Tuchel moved to a 3-4-1-2 with Christian Pulisic alongside Timo Werner, leaving Mount to play in a free role that saw him link more successfully with the ever-improving Hudson-Odoi.
As Pulisic and Werner began spinning in behind, it became clear Tuchel was working out how to solve the stodginess that defined that Wolves performance.
He built on this late change in the subsequent victory over Tottenham, when his 3-4-1-2 disrupted Jose Mourinho’s plans. The Spurs manager had gone for a bizarre ultra-narrow 4-2-2-2 that left the wide areas entirely open, something Mount quickly realised as he dropped neatly into the half-spaces to run the game.
Chelsea could not entirely find their attacking rhythm, though it was the game in which Alonso clicked as Tuchel’s left wing-back and, under the radar, Werner’s role began to take shape.
Having been moved into an inside left position (Lampard played him wider on that side), Tuchel was playing to the Germany international’s strengths and previous coaching (RB Leipzig mostly played him to the left of a 3-4-2-1 or 3-4-1-2). The reward was more intelligent movement.
Chelsea earned the match-winning penalty via a pass that sought one of Werner’s numerous runs in behind. Here, clearly, was the route out of the stale possession of the first few matches, when everything was played in front of the opposition.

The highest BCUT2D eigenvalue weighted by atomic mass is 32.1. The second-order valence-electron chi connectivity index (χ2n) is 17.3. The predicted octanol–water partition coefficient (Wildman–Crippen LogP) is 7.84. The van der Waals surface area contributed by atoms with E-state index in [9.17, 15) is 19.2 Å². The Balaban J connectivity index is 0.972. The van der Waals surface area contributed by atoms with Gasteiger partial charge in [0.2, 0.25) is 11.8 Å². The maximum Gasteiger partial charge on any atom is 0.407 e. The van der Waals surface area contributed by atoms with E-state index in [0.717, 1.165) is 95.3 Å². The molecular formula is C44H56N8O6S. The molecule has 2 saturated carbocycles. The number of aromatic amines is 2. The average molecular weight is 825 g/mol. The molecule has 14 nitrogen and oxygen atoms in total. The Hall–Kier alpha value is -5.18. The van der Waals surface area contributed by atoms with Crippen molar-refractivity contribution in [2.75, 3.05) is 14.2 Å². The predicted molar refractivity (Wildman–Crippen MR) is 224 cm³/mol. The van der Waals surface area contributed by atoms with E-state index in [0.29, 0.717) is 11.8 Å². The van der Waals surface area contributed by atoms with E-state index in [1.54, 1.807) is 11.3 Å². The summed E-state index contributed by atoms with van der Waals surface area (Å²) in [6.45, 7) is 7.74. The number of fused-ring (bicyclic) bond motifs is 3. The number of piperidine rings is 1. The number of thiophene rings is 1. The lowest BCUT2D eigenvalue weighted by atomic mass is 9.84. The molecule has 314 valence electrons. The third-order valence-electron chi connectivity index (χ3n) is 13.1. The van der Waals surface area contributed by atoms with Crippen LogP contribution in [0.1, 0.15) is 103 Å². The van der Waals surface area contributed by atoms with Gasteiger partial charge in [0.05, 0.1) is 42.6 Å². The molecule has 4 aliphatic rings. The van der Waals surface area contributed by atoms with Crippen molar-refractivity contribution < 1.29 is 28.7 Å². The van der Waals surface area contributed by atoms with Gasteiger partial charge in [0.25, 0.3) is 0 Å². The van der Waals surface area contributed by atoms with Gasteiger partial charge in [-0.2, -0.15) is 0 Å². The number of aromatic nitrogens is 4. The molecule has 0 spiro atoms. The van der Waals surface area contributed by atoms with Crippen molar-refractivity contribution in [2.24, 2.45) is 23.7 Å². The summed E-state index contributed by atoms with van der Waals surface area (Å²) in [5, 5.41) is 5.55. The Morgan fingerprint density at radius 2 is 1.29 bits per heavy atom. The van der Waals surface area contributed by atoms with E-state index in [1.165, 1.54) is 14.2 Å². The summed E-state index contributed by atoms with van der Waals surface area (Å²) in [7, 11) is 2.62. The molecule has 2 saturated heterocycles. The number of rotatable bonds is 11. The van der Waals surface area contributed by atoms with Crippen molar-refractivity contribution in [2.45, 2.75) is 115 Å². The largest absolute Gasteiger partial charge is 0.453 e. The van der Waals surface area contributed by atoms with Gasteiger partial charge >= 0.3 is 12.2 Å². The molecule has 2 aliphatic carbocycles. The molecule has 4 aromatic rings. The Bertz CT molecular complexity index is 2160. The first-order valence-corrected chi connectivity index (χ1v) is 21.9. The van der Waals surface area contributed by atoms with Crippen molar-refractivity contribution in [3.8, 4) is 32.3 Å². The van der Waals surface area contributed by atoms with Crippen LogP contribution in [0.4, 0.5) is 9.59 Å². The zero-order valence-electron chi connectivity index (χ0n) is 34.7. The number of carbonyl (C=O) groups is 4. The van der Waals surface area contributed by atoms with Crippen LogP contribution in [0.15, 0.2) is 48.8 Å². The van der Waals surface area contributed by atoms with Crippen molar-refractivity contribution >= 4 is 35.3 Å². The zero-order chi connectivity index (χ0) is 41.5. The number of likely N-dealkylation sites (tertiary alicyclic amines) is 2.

Sure enough, in the 2-1 win over Sheffield United, Werner continually made dangerous movements, although in the first half his team-mates rarely thought to look up and find him - perhaps a knock-on effect of Werner’s timid form up until this point.
But just before half-time Werner was played in, leading to Mount’s opener, before in the second period Werner was sought out more often. By the time he pounced on a sloppy back pass to win a penalty, the role he would have in this team was clear.
Finally, Monday's win over Newcastle provided a further couple of lessons for the new manager. First, Alonso and Werner began to frequently swap positions, with the left wing-back coming infield to support Olivier Giroud whenever Werner pulled wide (and vice versa), an unusual tactical move that speaks to Tuchel’s work on building a connection between these two.
Newcastle’s narrow 4-3-3 had left too much space out wide (presumably hoping to suffocate Mount and Werner), and Hudson-Odoi enjoyed another dominant display from right wing-back while the two inside forwards dipped intelligently into the channels to dictate play.
Azpilicueta’s hand in the second goal marked an evolution in his ability to understand his new role as an overlapping centre-back. Werner’s goal was the cherry on the cake, but his improvement – and his importance to the system – had already been established by that point.
To summarise, Tuchel has stuck to the same basic shape (with minor tweaks between 3-4-2-1 and 3-4-1-2) but gradually improved individual roles within it over the first six matches.
Mount’s prominence has risen, Werner’s runs have been better utilised, and Hudson-Odoi has been increasingly supported by central players.
He could not have asked for a better start to life west London.